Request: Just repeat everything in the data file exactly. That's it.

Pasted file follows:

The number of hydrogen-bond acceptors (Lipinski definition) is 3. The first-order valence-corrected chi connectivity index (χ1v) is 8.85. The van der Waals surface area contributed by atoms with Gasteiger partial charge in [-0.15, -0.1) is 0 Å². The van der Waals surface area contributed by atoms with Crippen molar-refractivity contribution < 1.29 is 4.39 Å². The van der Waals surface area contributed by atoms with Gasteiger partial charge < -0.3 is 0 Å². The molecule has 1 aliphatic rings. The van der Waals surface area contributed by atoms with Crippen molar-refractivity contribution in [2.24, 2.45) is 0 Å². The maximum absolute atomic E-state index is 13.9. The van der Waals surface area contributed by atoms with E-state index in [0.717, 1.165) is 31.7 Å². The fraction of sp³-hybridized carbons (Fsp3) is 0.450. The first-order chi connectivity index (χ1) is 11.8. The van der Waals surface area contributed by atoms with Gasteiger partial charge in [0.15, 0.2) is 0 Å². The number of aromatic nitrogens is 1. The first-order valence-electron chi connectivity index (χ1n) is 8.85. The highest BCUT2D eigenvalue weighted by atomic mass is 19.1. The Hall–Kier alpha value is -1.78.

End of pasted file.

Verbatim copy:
The number of hydrogen-bond acceptors (Lipinski definition) is 3. The first-order valence-corrected chi connectivity index (χ1v) is 8.85. The van der Waals surface area contributed by atoms with Gasteiger partial charge in [-0.15, -0.1) is 0 Å². The van der Waals surface area contributed by atoms with Crippen molar-refractivity contribution < 1.29 is 4.39 Å². The van der Waals surface area contributed by atoms with Gasteiger partial charge < -0.3 is 0 Å². The molecule has 1 aliphatic rings. The van der Waals surface area contributed by atoms with Crippen molar-refractivity contribution in [2.24, 2.45) is 0 Å². The maximum absolute atomic E-state index is 13.9. The van der Waals surface area contributed by atoms with E-state index in [0.717, 1.165) is 31.7 Å². The fraction of sp³-hybridized carbons (Fsp3) is 0.450. The first-order chi connectivity index (χ1) is 11.8. The van der Waals surface area contributed by atoms with Gasteiger partial charge in [0.15, 0.2) is 0 Å². The number of aromatic nitrogens is 1. The first-order valence-electron chi connectivity index (χ1n) is 8.85. The highest BCUT2D eigenvalue weighted by atomic mass is 19.1. The Hall–Kier alpha value is -1.78.